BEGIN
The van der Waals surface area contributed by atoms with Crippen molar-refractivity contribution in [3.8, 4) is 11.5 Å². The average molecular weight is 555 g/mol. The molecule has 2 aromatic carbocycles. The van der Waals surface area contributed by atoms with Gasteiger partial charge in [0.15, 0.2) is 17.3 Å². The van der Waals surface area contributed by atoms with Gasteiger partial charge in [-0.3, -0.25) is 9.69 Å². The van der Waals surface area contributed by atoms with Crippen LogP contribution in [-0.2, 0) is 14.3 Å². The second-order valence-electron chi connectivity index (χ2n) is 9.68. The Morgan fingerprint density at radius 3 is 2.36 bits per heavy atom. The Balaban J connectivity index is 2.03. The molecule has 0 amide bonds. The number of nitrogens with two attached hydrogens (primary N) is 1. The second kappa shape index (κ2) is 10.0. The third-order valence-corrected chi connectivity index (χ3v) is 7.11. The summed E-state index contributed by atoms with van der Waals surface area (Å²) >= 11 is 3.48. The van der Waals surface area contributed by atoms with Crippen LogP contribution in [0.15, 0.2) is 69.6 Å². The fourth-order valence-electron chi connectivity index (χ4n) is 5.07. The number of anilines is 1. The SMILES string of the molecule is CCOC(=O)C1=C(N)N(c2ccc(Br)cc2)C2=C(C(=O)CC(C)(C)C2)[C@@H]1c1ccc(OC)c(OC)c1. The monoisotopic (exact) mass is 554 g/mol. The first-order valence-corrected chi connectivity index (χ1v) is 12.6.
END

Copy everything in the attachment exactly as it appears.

The van der Waals surface area contributed by atoms with Crippen molar-refractivity contribution in [3.8, 4) is 11.5 Å². The average molecular weight is 555 g/mol. The molecule has 2 aromatic carbocycles. The van der Waals surface area contributed by atoms with Gasteiger partial charge in [0.15, 0.2) is 17.3 Å². The van der Waals surface area contributed by atoms with Gasteiger partial charge in [-0.3, -0.25) is 9.69 Å². The van der Waals surface area contributed by atoms with Crippen LogP contribution in [-0.2, 0) is 14.3 Å². The second-order valence-electron chi connectivity index (χ2n) is 9.68. The Morgan fingerprint density at radius 3 is 2.36 bits per heavy atom. The Balaban J connectivity index is 2.03. The molecule has 0 amide bonds. The number of nitrogens with two attached hydrogens (primary N) is 1. The second kappa shape index (κ2) is 10.0. The third-order valence-corrected chi connectivity index (χ3v) is 7.11. The summed E-state index contributed by atoms with van der Waals surface area (Å²) >= 11 is 3.48. The van der Waals surface area contributed by atoms with Crippen LogP contribution in [0.15, 0.2) is 69.6 Å². The fourth-order valence-electron chi connectivity index (χ4n) is 5.07. The number of anilines is 1. The SMILES string of the molecule is CCOC(=O)C1=C(N)N(c2ccc(Br)cc2)C2=C(C(=O)CC(C)(C)C2)[C@@H]1c1ccc(OC)c(OC)c1. The monoisotopic (exact) mass is 554 g/mol. The first-order valence-corrected chi connectivity index (χ1v) is 12.6.